2 Long service leave balances include the annual accrual, write-backs from staff leaving with less than ten years service and any revaluation impacts.

Remuneration for other highly paid staff earned in 2019/20

Short-term benefits

Post employment benefits

Other long-term benefits

Termination Benefits

Total remuneration

Total remuneration bands

Number of other highly paid staff

Average base salary

Average bonuses

Average other benefits and allowances 1

Average contributed superannuation

Average long service leave 2

Average other long-term benefits

Average termination benefits

Average Total remuneration

225,001

to

245,000

38

190,791

14,877

225

19,036

9,216

-

-

234,144

245,001

to

270,000

33

202,392

18,811

97

21,609

9,022

-

4,868

256,798

270,001

to

295,000

24

218,017

21,452

100

26,388

14,086

-

-

280,043

295,001

to

320,000

5

238,261

23,000

100

27,735

13,192

-

-

302,288

320,001

to

345,000

1

161,916

18,000

123,004

15,870

7,813

-

-

326,602

Total number of highly paid staff

101

1 Average other benefits and allowances include the fringe benefit costs of offshore relocation expenses provided to employees on secondment.

2 Long service leave balances include the annual accrual, write-backs from staff leaving with less than ten years service and any revaluation impacts.

Indemnities and insurance premiums

APRA Members and officers are covered by the professional indemnity insurance cover of the Commonwealth-managed insurance scheme, Comcover. The generic terms and conditions of the insurance cover provided by Comcover to Commonwealth agencies are available on the Comcover website: www.finance.gov.au/comcover. Under the conditions of the cover, APRA has an obligation not to disclose the nature and limits of liability and the amount of the premium.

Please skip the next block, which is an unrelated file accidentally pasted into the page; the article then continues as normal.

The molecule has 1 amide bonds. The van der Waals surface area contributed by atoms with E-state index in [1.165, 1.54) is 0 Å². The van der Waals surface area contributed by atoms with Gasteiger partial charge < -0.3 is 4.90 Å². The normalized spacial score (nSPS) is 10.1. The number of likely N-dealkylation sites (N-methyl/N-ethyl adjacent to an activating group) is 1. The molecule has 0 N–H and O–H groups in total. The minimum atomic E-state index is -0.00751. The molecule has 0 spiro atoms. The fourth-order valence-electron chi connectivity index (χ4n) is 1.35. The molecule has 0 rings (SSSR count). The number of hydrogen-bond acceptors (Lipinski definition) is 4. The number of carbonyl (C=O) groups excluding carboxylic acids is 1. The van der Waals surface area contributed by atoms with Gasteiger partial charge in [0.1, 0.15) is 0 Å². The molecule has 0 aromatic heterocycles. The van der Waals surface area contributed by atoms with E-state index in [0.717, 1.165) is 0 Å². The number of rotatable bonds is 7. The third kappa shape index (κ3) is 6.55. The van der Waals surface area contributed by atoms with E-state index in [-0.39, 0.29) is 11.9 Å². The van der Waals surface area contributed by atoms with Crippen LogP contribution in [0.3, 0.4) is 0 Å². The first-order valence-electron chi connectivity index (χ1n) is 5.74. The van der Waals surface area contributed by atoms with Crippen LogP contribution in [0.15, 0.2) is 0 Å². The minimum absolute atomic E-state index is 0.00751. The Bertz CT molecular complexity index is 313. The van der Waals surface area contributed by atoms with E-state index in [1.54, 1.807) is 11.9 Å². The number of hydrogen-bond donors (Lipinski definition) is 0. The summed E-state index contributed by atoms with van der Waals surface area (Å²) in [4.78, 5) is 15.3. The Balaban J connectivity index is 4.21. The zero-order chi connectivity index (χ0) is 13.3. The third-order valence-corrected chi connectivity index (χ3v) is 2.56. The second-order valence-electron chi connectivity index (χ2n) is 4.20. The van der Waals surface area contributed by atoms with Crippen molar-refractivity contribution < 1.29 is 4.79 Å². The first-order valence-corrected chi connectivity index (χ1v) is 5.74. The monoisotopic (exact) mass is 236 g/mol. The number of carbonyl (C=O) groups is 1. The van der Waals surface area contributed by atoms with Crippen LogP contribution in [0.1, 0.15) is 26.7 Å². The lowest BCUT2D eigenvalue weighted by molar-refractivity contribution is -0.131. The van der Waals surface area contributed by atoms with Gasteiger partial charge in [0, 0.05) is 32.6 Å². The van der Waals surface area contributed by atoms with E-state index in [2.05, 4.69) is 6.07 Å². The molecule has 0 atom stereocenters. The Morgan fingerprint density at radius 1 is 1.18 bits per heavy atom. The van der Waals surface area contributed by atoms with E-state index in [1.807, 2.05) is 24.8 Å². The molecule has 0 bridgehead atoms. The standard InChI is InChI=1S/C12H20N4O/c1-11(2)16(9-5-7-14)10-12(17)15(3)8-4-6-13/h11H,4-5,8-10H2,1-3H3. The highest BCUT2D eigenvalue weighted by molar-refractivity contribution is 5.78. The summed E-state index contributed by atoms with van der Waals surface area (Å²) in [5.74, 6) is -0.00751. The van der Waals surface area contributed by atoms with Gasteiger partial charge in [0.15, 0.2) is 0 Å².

Grant programs

The Commonwealth Grants Rules and Guidelines require agencies to publish details of grants on their websites within 14 working days after the funding agreement for the grant takes place. Details must remain on websites for at least two financial years. Grant programs, including discretionary grant programs, that APRA either jointly administered or participated in during 2019/20, including previous recipients of the Brian Gray Scholarship and the University of New South Wales Cooperative Actuarial Scholarship, are available on APRA’s website: https://www.apra.gov.au/brian-gray-scholarship-program.

Information on grants awarded by APRA during 2019/20 is available at: https://www.apra.gov.au/grants-and-scholarships.

Legal services

The Legal Services Directions 2017 require Commonwealth agencies to make publicly available information on records of their legal services expenditure for the previous financial year. During 2019/20, APRA’s total expenditure on external legal advice and litigation services was $3,363,067 (excluding GST).

Parliamentary committees

Avenues through which APRA is accountable to the Parliament include Parliament’s ad hoc and standing committees, and specific references on legislation or issues of particular interest to parliamentary committees.

During 2019/20, APRA Members and executives appeared at public hearings before the:

  • Senate Standing Committee on Economics Legislation:
    • Australian Business Growth Fund Bill 2019 on 13 February 2020
  • Estimates hearing on 23 October 2019 and 5 March 2020
  • House of Representatives Standing Committee on Economics:
    • Inquiry into APRA’s Annual Report on 9 August 2019 and 2 December 2019
    • Australia's four major banks and other financial institutions: superannuation sector on 6 June 2020